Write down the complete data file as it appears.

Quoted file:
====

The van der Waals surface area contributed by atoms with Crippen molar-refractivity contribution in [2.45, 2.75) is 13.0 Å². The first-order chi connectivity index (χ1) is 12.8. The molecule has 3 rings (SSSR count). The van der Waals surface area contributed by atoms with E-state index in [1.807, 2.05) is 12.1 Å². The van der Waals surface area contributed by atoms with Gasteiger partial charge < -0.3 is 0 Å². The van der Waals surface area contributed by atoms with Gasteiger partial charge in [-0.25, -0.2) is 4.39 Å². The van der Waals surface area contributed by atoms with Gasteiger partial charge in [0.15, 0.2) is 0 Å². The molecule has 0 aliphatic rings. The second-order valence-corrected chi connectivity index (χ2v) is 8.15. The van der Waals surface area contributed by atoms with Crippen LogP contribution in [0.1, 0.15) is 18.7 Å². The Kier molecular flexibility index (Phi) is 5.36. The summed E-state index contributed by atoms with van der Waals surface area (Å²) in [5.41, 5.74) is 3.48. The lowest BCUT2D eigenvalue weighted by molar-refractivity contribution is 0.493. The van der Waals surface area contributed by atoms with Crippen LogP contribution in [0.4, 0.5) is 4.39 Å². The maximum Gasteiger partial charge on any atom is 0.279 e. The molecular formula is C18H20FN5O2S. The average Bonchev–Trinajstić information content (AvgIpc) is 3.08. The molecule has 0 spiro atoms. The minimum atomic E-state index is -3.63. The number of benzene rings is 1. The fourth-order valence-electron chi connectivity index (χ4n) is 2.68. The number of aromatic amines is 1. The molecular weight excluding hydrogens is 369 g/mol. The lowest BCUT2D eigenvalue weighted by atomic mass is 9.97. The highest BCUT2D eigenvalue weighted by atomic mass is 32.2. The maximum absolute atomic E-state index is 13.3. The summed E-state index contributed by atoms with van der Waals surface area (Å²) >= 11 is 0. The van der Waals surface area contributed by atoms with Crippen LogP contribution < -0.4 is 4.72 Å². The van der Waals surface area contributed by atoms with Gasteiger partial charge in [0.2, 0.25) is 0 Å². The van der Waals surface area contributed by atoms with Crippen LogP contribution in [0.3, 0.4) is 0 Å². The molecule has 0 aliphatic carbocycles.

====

The van der Waals surface area contributed by atoms with Crippen molar-refractivity contribution in [2.45, 2.75) is 13.0 Å². The first-order chi connectivity index (χ1) is 12.8. The molecule has 3 rings (SSSR count). The van der Waals surface area contributed by atoms with E-state index in [1.807, 2.05) is 12.1 Å². The van der Waals surface area contributed by atoms with Gasteiger partial charge < -0.3 is 0 Å². The van der Waals surface area contributed by atoms with Gasteiger partial charge in [-0.25, -0.2) is 4.39 Å². The van der Waals surface area contributed by atoms with Gasteiger partial charge in [0.15, 0.2) is 0 Å². The molecule has 0 aliphatic rings. The second-order valence-corrected chi connectivity index (χ2v) is 8.15. The van der Waals surface area contributed by atoms with Crippen LogP contribution in [0.1, 0.15) is 18.7 Å². The Kier molecular flexibility index (Phi) is 5.36. The summed E-state index contributed by atoms with van der Waals surface area (Å²) in [5.41, 5.74) is 3.48. The lowest BCUT2D eigenvalue weighted by molar-refractivity contribution is 0.493. The van der Waals surface area contributed by atoms with Crippen LogP contribution in [0.4, 0.5) is 4.39 Å². The maximum Gasteiger partial charge on any atom is 0.279 e. The molecular formula is C18H20FN5O2S. The average Bonchev–Trinajstić information content (AvgIpc) is 3.08. The molecule has 0 spiro atoms. The minimum atomic E-state index is -3.63. The number of benzene rings is 1. The fourth-order valence-electron chi connectivity index (χ4n) is 2.68. The number of aromatic amines is 1. The molecular weight excluding hydrogens is 369 g/mol. The lowest BCUT2D eigenvalue weighted by atomic mass is 9.97. The highest BCUT2D eigenvalue weighted by atomic mass is 32.2. The maximum absolute atomic E-state index is 13.3. The summed E-state index contributed by atoms with van der Waals surface area (Å²) >= 11 is 0. The van der Waals surface area contributed by atoms with Crippen LogP contribution < -0.4 is 4.72 Å². The van der Waals surface area contributed by atoms with Gasteiger partial charge in [0.2, 0.25) is 0 Å². The van der Waals surface area contributed by atoms with Crippen LogP contribution in [0.3, 0.4) is 0 Å². The molecule has 0 aliphatic carbocycles.